Joan Kelly Memorial Prize
Established in 1984 and named in memory of Joan Kelly (1928–82), this prize is awarded annually for the book in women’s history and/or feminist theory that best reflects the high intellectual and scholarly ideals exemplified by the life and work of Joan Kelly. The prize was established by the Coordinating Committee on Women in the Historical Profession and the Conference Group on Women’s History (now the Coordinating Council for Women in History), and is administered by the American Historical Association. The general rules for submission are:
- To be eligible for consideration, submissions shall be books in any chronological period, any geographical location, or in an area of feminist theory that incorporates a historical perspective. Books should demonstrate originality of research, creativity of insight, graceful stylistic presentation, analytical skills, and a recognition of the important role of sex and gender in the historical process. The inter-relationship between women and the historical process should be addressed.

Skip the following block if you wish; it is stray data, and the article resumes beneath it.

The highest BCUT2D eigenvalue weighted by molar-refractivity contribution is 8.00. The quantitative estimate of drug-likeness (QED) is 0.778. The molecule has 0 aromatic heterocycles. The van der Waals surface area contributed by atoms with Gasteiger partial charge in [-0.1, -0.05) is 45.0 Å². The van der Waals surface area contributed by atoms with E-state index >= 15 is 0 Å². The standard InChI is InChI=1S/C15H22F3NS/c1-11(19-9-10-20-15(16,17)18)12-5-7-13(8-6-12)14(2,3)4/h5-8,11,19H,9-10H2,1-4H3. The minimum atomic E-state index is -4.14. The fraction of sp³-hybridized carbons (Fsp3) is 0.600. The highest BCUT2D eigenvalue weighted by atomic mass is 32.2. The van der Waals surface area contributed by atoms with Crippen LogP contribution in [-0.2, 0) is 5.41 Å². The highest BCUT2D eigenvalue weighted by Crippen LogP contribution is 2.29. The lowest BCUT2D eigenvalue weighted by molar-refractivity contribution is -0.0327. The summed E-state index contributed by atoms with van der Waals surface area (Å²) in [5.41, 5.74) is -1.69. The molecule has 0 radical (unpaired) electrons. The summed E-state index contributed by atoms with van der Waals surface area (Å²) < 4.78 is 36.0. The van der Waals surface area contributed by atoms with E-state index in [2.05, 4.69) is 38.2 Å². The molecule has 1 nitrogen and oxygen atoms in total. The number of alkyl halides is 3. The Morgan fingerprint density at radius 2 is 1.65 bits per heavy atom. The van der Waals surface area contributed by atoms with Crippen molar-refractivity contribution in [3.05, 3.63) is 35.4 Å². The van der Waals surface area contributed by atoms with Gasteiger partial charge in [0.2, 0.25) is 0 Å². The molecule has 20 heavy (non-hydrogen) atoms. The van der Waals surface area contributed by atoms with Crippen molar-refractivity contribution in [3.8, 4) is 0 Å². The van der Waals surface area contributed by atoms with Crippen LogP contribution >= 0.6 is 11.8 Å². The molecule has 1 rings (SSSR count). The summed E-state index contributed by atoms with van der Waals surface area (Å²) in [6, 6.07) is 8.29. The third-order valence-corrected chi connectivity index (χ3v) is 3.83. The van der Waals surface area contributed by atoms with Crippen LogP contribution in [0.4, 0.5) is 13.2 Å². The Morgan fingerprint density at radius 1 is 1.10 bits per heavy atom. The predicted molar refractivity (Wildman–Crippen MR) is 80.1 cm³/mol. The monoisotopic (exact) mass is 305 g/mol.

- Books with an imprint of 2014 are eligible for the 2015 award.
- Nominators must complete the Data Collection Form for each book submitted.
- One copy of each entry must be sent to each of the following committee members and clearly labeled “Kelly Prize Entry.” Electronic copies may be sent only to committee members who have indicated they will accept them.
Please Note: Entries must be postmarked or transmitted by May 15, 2015, to be eligible for the 2015 competition. Entries will not be returned. Recipients will be announced at the January 2016 AHA annual meeting in Atlanta.
For questions, please contact the Prize Administrator.
Review committee contact information for the next prize year will be posted by March 31.
2014 Kelly Prize
Afsaneh Najmabadi, Harvard Univ.
Professing Selves: Transsexuality and Same Sex-Desire in Contemporary Iran (Duke Univ. Press)
Afsaneh Najmabadi skillfully combines analysis of historical texts and life stories with ethnographic observation of meetings among medical professionals, government officials, and prospective patients for sex reassignment surgery to trace the complex genealogies of homosexuality and transsexuality in Iran from the mid-twentieth century. Exploring how non-normatively gendered Iranians drew from both local and global discourses to narrate their experiences and influence policy, her multilayered account illuminates the spaces for agency within a discriminatory state biopolitics.